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‘The Plague’

Praxis Stage presents Camus adaptation

Celina Colby
Celina Colby
Celina Colby is an arts and travel reporter with a fondness for Russian novels.... VIEW BIO
‘The Plague’
The cast of Praxis Stage’s production of “The Plague.”photo: courtesy of Praxis Stage

Praxis Stage has pushed the theatrical envelope once again with the U.S. premiere of “The Plague,” adapted by Neil Bartlett from Albert Camus’ novel “La Peste.” As in the original, the updated version features the spread of a plague, which leads to the quarantine of a nondescript city from the rest of the world. The study of humanity dealing with a crisis serves as an elegant allegory for the present day.

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Director Daniel Boudreau says, “We see it largely as a commentary on the way we live now, with this sense of hyper-individuality that in fact leads to feelings of isolation and destabilization.”

Camus’ novel, published in 1947, was quickly utilized as an anti-Nazi allegory. One of the several poignant themes that resurfaces in “The Plague,” is that of propaganda. Particularly in the world of social media and the internet, media images exacerbating fear, anger and distrust are everywhere. Boudreau notes similar phenomena during American crises like Hurricane Katrina, when reports of looters and baby killers, which later proved to be false, worsened an already challenging situation. Now with fake news and unreliable sources everywhere, the role of media and information hits close to home.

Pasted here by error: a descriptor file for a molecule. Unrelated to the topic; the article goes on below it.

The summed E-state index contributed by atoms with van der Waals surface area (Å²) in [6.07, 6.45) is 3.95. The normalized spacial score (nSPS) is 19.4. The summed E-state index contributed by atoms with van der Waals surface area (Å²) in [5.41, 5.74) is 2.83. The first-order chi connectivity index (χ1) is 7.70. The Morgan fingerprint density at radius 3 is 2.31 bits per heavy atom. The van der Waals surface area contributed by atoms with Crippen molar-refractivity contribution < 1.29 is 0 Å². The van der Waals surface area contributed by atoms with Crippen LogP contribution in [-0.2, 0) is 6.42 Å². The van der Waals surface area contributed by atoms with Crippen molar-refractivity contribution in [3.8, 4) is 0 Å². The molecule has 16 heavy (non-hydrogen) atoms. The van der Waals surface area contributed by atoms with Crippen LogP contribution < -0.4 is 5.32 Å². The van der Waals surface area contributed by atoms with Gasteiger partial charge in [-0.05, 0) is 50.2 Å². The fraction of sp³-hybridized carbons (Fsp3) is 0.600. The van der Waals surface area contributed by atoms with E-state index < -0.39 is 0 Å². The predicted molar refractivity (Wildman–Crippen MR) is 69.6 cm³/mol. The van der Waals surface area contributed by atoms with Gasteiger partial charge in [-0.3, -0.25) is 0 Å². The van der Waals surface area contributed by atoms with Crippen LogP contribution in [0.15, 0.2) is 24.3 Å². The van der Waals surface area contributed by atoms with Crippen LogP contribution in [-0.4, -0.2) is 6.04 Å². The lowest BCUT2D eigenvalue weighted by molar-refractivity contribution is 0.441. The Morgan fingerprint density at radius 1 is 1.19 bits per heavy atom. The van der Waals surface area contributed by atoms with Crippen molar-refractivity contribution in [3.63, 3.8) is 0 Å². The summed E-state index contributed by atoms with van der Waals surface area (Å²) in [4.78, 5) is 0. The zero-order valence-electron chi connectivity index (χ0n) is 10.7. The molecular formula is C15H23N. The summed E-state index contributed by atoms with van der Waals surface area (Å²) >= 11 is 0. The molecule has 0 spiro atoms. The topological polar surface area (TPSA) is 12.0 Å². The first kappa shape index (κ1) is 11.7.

A rare outing

Boudreau received permission from Bartlett to present “The Plague.” This is the only show being performed outside of Bartlett’s own direction in London’s West End. The expert cast includes, among others, Dayenne Walters, who directed and performed in Praxis Stage’s recent production of  “For Colored Girls”; Danny Mourino, a longtime Praxis talent; and Michael Rodriguez, recently seen in Flat Earth’s “Antigone.”

Praxis Stage has pushed an avant-garde theatre agenda since the group’s inception in 2016. “At Praxis Stage, we understand art, and particularly theater, as a powerful tool to resist and oppose such cultural political currents,” says Boudreau, “and also as an instrument that can break through fear and challenge the powerful’s dominant narratives of collapse and combative-individualism.”

The performance splits between two venues. From May 11 to 20, the production runs at Dorchester Art Project, and from May 23 to 27, it’s hosted by Boston Playwrights’ Theatre. All seats are $20. The dual location promotes accessibility to theatre, a mission dear to Boudreau’s heart, and also illustrates the transcendent message of the script. Not held down by heavy sets, costumes or time periods, the show could be performed anywhere, for anyone and carry a similar weight.

Though sharp and analytical, the message of “The Plague” is ultimately optimistic. As Camus said, “There is more to admire about people than to despise or despair of.”

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